The Securities and Exchange Board of India (SEBI) has raised concerns about the activities of authorised persons (AP) and has requested brokers to closely monitor their operations. The regulator may introduce stricter norms for APs due to increasing complaints about assured returns, cash payments, unauthorised trades, non-payment to brokers, and misappropriation of client funds. These potential changes could increase compliance costs for APs and brokers.

With the market rally following the pandemic and the increased participation of retail investors, the number of APs, also known as franchisees, has risen. For example, Angel One has over 20,000 APs, while Motilal Oswal Financial Services added more than 1,100 APs in FY23, bringing the total count to 8,033. ICICI Securities had about 41,000 business partners, APs, and independent financial associates as of March 2023.

Under current SEBI norms, stockbrokers are required to conduct periodic inspections and an annual audit of branches assigned to APs. However, SEBI is not pleased with the rapid growth of the AP business, especially considering the rise in client complaints, and is aiming to discourage non-serious players and implement greater checks and balances.

Various issues have emerged regarding the activities of APs, such as promising high returns, trading on behalf of clients, using client funds for personal trades, engaging in dabba trading, accepting cash payments, and closing their business after incurring losses. In some cases, APs have failed to pass on client payments to brokers, leading to disputes. SEBI received 1,499 complaints for non-receipt of payment/securities and 1,481 complaints for unauthorised trades in FY23.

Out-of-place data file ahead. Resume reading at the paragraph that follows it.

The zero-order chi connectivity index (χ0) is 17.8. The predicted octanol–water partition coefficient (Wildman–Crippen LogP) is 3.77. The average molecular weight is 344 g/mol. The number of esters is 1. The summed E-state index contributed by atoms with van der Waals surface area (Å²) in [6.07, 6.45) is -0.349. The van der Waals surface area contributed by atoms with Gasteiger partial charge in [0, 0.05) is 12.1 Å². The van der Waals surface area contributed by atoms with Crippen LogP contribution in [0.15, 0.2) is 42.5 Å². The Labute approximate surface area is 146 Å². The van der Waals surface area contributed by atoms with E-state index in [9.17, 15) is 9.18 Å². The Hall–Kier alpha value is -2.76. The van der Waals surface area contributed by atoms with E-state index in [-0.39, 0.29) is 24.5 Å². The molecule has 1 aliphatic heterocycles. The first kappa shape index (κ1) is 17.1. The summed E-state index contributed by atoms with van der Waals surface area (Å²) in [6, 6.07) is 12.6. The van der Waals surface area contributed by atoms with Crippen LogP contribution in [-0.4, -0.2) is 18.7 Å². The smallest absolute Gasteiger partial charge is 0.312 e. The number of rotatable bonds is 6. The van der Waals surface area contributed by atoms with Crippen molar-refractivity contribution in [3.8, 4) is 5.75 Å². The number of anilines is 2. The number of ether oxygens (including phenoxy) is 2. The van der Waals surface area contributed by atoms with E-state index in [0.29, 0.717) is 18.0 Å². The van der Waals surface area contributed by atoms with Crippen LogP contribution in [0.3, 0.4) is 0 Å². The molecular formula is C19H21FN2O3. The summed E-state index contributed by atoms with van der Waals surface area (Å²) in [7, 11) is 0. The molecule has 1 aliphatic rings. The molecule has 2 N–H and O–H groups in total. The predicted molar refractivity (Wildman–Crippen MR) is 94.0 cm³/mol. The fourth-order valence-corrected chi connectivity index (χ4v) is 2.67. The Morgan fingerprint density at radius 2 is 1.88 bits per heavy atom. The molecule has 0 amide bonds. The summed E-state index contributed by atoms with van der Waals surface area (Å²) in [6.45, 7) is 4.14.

The criteria for becoming an AP include being over 18 years old and having a tenth standard or equivalent certification. Some brokers have already implemented measures to discourage entities from becoming APs, such as appointing referral partners or business associates for a trial period and tracking their performance before granting AP status. Additionally, some brokers require deposit money in addition to the registration fees.

SEBI is considering implementing tighter norms for broker partners to protect customers’ interests. There is concern that some APs may lack the professional qualifications necessary to conduct business effectively given the access they have to the equity terminal, where significant gains or losses can be made at the press of a button.

SEBI and APs must have a written agreement covering various aspects, including the scope of activities, responsibilities, information confidentiality, commission sharing, and termination clause. It is essential for all receipts and payments of securities and funds to be made in the name or account of the broker.

Overall, SEBI’s plans to strengthen regulations for broker partners aim to curb unauthorised trading and misselling, ensuring greater protection for investors.


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